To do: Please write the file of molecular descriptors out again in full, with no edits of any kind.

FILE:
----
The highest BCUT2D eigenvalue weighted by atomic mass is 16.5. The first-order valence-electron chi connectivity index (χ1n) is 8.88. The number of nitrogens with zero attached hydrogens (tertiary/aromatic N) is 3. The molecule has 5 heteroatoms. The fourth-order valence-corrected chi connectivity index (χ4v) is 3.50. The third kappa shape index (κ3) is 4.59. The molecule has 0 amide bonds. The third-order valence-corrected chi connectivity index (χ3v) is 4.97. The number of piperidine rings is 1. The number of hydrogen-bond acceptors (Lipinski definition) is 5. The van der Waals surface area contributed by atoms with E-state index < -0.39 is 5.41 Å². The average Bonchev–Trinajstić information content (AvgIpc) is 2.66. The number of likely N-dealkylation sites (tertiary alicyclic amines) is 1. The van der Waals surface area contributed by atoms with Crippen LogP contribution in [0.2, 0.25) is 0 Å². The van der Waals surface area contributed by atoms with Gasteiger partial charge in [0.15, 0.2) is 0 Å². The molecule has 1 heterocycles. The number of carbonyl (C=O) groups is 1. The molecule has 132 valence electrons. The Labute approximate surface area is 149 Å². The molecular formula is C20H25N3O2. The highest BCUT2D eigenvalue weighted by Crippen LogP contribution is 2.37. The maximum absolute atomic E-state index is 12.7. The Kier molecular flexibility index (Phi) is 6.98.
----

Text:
The highest BCUT2D eigenvalue weighted by atomic mass is 16.5. The first-order valence-electron chi connectivity index (χ1n) is 8.88. The number of nitrogens with zero attached hydrogens (tertiary/aromatic N) is 3. The molecule has 5 heteroatoms. The fourth-order valence-corrected chi connectivity index (χ4v) is 3.50. The third kappa shape index (κ3) is 4.59. The molecule has 0 amide bonds. The third-order valence-corrected chi connectivity index (χ3v) is 4.97. The number of piperidine rings is 1. The number of hydrogen-bond acceptors (Lipinski definition) is 5. The van der Waals surface area contributed by atoms with E-state index < -0.39 is 5.41 Å². The average Bonchev–Trinajstić information content (AvgIpc) is 2.66. The number of likely N-dealkylation sites (tertiary alicyclic amines) is 1. The van der Waals surface area contributed by atoms with Crippen LogP contribution in [0.2, 0.25) is 0 Å². The van der Waals surface area contributed by atoms with Gasteiger partial charge in [0.15, 0.2) is 0 Å². The molecule has 1 heterocycles. The number of carbonyl (C=O) groups is 1. The molecule has 132 valence electrons. The Labute approximate surface area is 149 Å². The molecular formula is C20H25N3O2. The highest BCUT2D eigenvalue weighted by Crippen LogP contribution is 2.37. The maximum absolute atomic E-state index is 12.7. The Kier molecular flexibility index (Phi) is 6.98.